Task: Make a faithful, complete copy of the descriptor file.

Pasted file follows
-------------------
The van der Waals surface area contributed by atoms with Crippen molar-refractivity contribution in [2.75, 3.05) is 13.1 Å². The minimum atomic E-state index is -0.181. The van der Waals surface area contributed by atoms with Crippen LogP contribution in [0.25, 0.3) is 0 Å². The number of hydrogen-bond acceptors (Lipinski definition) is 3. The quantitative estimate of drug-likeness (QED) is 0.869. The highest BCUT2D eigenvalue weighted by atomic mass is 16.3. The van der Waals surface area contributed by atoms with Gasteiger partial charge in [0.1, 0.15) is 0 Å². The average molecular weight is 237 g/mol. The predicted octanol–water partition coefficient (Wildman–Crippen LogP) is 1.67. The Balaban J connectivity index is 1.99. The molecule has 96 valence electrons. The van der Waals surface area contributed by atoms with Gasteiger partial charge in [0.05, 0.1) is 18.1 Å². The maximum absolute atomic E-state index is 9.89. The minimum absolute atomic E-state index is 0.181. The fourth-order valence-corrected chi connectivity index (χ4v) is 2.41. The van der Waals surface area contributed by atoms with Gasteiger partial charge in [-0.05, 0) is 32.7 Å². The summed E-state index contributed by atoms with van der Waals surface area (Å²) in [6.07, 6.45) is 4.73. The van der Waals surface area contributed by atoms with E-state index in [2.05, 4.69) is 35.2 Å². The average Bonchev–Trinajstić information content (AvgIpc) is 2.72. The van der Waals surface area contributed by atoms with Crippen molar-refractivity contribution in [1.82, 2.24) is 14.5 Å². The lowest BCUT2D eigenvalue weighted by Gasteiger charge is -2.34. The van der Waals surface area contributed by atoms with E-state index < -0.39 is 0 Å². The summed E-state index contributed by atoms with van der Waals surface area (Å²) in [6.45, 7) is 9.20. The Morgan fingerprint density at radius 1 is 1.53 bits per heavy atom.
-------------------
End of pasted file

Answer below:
The van der Waals surface area contributed by atoms with Crippen molar-refractivity contribution in [2.75, 3.05) is 13.1 Å². The minimum atomic E-state index is -0.181. The van der Waals surface area contributed by atoms with Crippen LogP contribution in [0.25, 0.3) is 0 Å². The number of hydrogen-bond acceptors (Lipinski definition) is 3. The quantitative estimate of drug-likeness (QED) is 0.869. The highest BCUT2D eigenvalue weighted by atomic mass is 16.3. The van der Waals surface area contributed by atoms with Gasteiger partial charge in [0.1, 0.15) is 0 Å². The average molecular weight is 237 g/mol. The predicted octanol–water partition coefficient (Wildman–Crippen LogP) is 1.67. The Balaban J connectivity index is 1.99. The molecule has 96 valence electrons. The van der Waals surface area contributed by atoms with Gasteiger partial charge in [0.05, 0.1) is 18.1 Å². The maximum absolute atomic E-state index is 9.89. The minimum absolute atomic E-state index is 0.181. The fourth-order valence-corrected chi connectivity index (χ4v) is 2.41. The van der Waals surface area contributed by atoms with Gasteiger partial charge in [-0.05, 0) is 32.7 Å². The summed E-state index contributed by atoms with van der Waals surface area (Å²) in [6.07, 6.45) is 4.73. The van der Waals surface area contributed by atoms with E-state index in [2.05, 4.69) is 35.2 Å². The average Bonchev–Trinajstić information content (AvgIpc) is 2.72. The van der Waals surface area contributed by atoms with Crippen molar-refractivity contribution in [1.82, 2.24) is 14.5 Å². The lowest BCUT2D eigenvalue weighted by Gasteiger charge is -2.34. The van der Waals surface area contributed by atoms with E-state index < -0.39 is 0 Å². The summed E-state index contributed by atoms with van der Waals surface area (Å²) in [6.45, 7) is 9.20. The Morgan fingerprint density at radius 1 is 1.53 bits per heavy atom.